Let’s take a look at logos in the Keystone State.
As a graphic designer, one of the most challenging and fun projects to work on is a brand identity project. The challenge of creating an identity for an organization, person, or product, also carries with it great risk. If you don’t get it right -absolutely perfect- the first time, you may not have any opportunities after its release to change the design. When it comes to branding an institution of learning, the challenge, the risk, and the rewards are very real. In my experience, many institutions hire out their branding work to advertising agencies or design studios, be they nationally, locally, or regionally located. They spend huge amounts of money on getting this work just right. I’m not entirely aware or familiar with any institutions that sourced their brand identity from within with their in-house teams. I’d love to talk to those people. If you know of any, let me know.
When I’m designing a new branding system for a client, I measure the quality and potential success of the design on a variety of technical and emotional parameters. Technical include the scalability or size variation potential, optimal color contrast, style, and aesthetics, among others. Emotional parameters include solving the core identity problem identified in a detailed creative strategy and telling a powerful brand story with emotional resonance and impact. When these few parameters are in alignment, that’s when you know you’ve got a solid brand solution.
Some notable takeaways:
- 46 out of 128 logos contained the color or variation of red. (~35%)
- 93 out of 128 logos use serif-styled typography. (~72%)
The highlighted brands below were designs that stuck with me on both technical and emotional levels. The gallery of 100+ logos is displayed at the bottom of the page. Let me know what you think on Twitter or LinkedIn!
As I said earlier, solving a brand identity problem in an optimal way is challenging and sometimes requires risk. This design incorporates a single piano key motif and repeats it into the form of the letter C. The design of the motif, though, creates a lot of appeal through the appearance of moving, which makes sense given that music is action and feeling wrapped into one singular design. This solution is both metaphorical, conceptual, and practically executed. I’d love to see this come to life with some really vibrant and engaging colors or even create a piano piece out of certain keys, if possible, like Milton Glaser’s LaGuardia High School brand identity.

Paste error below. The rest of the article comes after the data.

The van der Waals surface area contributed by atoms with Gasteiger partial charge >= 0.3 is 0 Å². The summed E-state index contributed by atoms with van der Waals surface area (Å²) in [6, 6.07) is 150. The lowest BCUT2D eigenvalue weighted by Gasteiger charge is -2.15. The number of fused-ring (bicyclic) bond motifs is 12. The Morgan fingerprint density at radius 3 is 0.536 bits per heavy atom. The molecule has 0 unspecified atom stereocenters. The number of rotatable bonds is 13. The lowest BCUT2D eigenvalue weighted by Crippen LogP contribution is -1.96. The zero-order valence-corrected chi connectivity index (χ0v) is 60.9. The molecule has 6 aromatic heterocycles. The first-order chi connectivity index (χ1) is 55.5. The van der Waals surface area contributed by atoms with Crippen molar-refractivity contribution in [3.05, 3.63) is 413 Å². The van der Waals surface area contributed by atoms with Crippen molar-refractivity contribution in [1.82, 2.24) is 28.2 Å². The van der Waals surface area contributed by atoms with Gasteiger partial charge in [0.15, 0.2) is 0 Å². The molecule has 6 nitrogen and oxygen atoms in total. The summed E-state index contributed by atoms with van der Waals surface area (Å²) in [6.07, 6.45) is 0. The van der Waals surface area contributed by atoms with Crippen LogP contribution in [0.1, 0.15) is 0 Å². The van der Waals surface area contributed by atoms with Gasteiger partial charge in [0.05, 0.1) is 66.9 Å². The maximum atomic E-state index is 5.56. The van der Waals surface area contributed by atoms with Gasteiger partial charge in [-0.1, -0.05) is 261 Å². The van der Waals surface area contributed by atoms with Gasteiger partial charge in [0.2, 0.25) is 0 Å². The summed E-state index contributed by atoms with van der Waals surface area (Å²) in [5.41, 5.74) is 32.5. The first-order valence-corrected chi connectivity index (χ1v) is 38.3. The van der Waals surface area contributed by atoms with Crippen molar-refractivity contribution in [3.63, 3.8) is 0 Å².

Without a doubt, the Hussian College logo zigs where every other higher ed logo in Pennsylvania zags. This abstract, multi-color design uses simple geometry to create the form of a lowercase “h” and sits atop an approachable rounded sans-serif typeface. The color palette is inviting, friendly, but not too bright or distracting, which basically means this color palette decision process was likely a very intensive ordeal. Overall, less is more. It is more conceptual than metaphorical at first glance, but a logo doesn’t have to be both simultaneously in order to stand out from the crowd.
You know a logo represents a higher ed institution if there is a building in it. Generally, I’m fine with campus buildings being featured in brand identity designs. Identifying a sense of place in a solution creates a sense of nostalgia and sentimentality amongst current students and alums. Moreso, placemaking as a recruitment tactic is important. Institutions are deeply tethered to their location in the world in order to cultivate appeal to prospective students. Where you go and what you do there is important. W&J’s logo stands out to me because it serves the strategic need to identify the character of campus through place and does so by connecting to the two towers with a bridge effectively creating a “W” shape. For what it’s worth, I didn’t even look at or register the vertically composed “college” type at the end, which means the graphic symbol really pulls a lot of attention.
First impressions are critical. My first impression of this design was that this college had a different way of thinking about things – as represented by the abstract symbol. According to their brand guidelines, “Moravian College is the past, present, and future of higher education. Our brand reflects our revolutionary spirit—always evolving and leading the way toward meaningful change.” I feel that my impression of this design was apt, though not fully clarified, relative to their brand statement. Abstraction is a risk with brand identity design. It takes time for an abstract logo to really take hold. But their risk here is tempered through the control of their color palette. A series of variations on blue creates good contrast while also maintaining playful movement and reinforcing character. It’s good, atypical work.
I grew up and presently live in the service area of Indiana University of Pennsylvania. This brand is everywhere. It works everywhere it is placed, too: on clothing, on-campus banners, on digital media, wherever. The design of the type has a distinctive blockiness that creates meaningful movement from letter to letter by way of the openness of the strokes. There are a few other institutions that have a similar feel, like Temple University and Robert Morris University, though both rely on pairing their full institution names with the type-based icon.